How the Climate is Changing Work

As I sit to write this on a very sunny August afternoon, my laptop is whirring like it’s about to take off. Despite my best efforts, during the UK’s latest heatwave I simply cannot stop my laptop from overheating. This was not a consequence I had considered when I found out I was to be the blog officer for OxWIB over the long vac and MT22, but I guess we’ll all have to get used to unforeseen issues as the planet continues to heat up.


The ‘world of work’ is constantly changing - industries gain or lose importance, working hours become more flexible, we’re globalising and digitising, but more and more these changes are going to be dictated by our ever-changing climate. It was over a decade ago that Maria Nilsson and Tord Kjellstrom wrote their paper for ‘Global Health Action’, describing the impact of climate change on working people, and since then there has been a growing catalogue of research papers and policy initiatives into how both employees and employers will have to adapt to the effects of climate change.


The threat to many businesses is a serious one. In 2019, the UN’s International Labour Organization concluded that approximately 80 million jobs would be at risk if predictions for rising temperatures prove correct. Another 2019 study reported that the United States alone would lose at least 520 billion USD across 22 sectors as a result of global warming. There are of course industries where the negative effects are obvious - in some regions, the ski season could shorten by eighty percent over the next eighty years, and the Australian Bureau of Agricultural and Resource Economics has reported that already over 1 billion AUD have been lost by farmers during the 21st century alone, largely as a result of drought.


The importance of the changing climate is not to be underestimated even in the sectors that seem the least vulnerable to its physical effects. As in any crisis, laws and regulations have already been (and will undoubtedly continue to be) introduced to cope with climate change, and this period of transition can be especially vulnerable for any business. The response of the consumer to climate change will also be an increasingly important factor for businesses to consider. It is already evident that more and more consumers are looking for ‘greener options’ which have forced even the most giant of corporations into making sustainability pledges, such as Unilever’s promise to source all of its energy for production from renewable sources by 2030.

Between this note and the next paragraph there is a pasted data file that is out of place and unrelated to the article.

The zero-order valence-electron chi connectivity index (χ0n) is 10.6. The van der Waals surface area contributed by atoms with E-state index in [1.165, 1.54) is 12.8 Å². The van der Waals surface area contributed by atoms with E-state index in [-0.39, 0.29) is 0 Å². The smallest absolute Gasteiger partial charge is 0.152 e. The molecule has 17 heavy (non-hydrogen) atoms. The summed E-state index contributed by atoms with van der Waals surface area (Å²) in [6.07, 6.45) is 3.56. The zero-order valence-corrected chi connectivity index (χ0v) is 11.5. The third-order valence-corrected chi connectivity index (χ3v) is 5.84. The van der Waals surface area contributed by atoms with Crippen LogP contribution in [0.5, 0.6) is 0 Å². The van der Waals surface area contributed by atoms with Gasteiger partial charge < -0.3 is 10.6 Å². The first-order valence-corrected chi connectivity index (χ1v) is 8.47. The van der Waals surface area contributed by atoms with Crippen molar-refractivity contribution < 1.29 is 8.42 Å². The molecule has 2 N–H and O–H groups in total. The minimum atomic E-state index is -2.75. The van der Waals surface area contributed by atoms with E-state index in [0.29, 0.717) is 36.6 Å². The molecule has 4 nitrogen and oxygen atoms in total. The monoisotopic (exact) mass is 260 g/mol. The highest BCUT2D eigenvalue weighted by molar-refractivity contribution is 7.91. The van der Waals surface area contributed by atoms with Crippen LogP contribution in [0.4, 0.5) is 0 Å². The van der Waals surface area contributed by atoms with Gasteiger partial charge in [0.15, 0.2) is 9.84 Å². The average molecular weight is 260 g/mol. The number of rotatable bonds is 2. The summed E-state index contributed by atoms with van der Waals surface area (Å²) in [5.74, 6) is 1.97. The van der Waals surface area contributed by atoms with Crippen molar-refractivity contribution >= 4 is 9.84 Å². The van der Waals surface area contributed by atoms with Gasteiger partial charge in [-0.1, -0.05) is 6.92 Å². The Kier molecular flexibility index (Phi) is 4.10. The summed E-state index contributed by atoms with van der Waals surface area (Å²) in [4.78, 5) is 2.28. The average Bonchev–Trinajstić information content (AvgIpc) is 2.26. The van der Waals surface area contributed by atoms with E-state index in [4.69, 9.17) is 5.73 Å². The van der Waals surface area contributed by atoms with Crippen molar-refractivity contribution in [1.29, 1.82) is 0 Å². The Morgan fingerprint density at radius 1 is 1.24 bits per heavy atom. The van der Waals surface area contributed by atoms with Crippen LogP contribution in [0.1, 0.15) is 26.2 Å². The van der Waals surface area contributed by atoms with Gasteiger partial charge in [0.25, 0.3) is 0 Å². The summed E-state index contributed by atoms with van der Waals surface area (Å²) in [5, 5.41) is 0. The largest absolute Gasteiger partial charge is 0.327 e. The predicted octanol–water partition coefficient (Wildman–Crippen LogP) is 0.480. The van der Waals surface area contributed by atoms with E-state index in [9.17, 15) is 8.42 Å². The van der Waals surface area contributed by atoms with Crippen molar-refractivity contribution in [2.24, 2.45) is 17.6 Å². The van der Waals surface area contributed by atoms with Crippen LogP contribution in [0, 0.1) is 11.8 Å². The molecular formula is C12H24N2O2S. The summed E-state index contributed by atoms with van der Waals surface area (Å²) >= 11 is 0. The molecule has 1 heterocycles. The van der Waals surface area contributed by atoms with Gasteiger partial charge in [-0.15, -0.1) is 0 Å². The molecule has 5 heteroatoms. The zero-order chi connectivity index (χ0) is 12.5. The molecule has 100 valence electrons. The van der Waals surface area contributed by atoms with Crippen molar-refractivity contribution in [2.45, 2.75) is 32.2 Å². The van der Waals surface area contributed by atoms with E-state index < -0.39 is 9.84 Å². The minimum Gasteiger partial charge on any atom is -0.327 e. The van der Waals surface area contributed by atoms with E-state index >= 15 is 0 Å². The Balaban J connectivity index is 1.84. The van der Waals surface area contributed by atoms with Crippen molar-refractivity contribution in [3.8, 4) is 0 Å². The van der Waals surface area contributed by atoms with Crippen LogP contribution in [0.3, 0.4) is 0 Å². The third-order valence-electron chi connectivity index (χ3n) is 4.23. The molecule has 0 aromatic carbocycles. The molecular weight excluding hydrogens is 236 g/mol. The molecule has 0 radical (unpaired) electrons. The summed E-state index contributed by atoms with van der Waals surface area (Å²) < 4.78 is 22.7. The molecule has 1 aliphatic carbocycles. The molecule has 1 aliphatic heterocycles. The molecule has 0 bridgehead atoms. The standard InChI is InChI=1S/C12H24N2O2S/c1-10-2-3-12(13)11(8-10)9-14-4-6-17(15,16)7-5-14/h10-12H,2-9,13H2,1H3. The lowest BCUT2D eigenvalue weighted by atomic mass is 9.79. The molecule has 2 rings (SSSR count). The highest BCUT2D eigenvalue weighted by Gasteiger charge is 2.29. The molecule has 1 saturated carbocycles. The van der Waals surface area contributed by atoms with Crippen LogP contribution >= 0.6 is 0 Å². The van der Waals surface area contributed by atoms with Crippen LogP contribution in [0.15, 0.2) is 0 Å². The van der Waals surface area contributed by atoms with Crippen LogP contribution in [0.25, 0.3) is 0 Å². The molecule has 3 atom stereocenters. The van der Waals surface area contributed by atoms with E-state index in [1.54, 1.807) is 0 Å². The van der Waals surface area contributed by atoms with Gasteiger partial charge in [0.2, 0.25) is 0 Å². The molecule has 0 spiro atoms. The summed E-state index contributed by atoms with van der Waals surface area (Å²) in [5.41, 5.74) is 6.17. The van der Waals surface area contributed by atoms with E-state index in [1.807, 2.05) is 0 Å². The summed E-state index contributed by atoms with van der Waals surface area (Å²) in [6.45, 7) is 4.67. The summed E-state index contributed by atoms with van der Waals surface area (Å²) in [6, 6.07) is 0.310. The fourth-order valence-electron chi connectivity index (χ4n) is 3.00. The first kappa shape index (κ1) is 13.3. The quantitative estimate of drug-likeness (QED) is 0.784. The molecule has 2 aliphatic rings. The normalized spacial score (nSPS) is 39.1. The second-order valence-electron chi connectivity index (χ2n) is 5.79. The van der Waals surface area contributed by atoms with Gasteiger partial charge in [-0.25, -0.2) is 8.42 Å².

It also seems likely that in tomorrow’s world of work, the hiring climate will reflect the global crisis. Already, authors such as Andrew Winston (author of ‘The Big Pivot: Radically Practical Strategies for a Hotter, Scarcer, and More Open World’) have remarked upon the importance of climate fluency, comparing the importance of possessing an understanding of climate change to having the ability to use a computer in the workplace of twenty years ago. In a similar vein, Danial Kreeger - executive director of nonprofit Association of Climate Change Officers - has emphasised the lack of employees trained to incorporate climate change into their planning in the current hiring market.


It’s important to note that the effects of climate change will disproportionately affect industries that tend to employ low- and middle-wage workers, and those living in hotter climates to begin with. A report published in April 2022 on the impacts of climate change on Californian workers and employers stressed that the state would incur costs “from the need to expand its workforce to respond to climate change impacts—including more firefighters and emergency responders, as well as new engineers and scientists to assess vulnerabilities and carry out the state’s responses to climate risks.” It goes without saying that in regions where state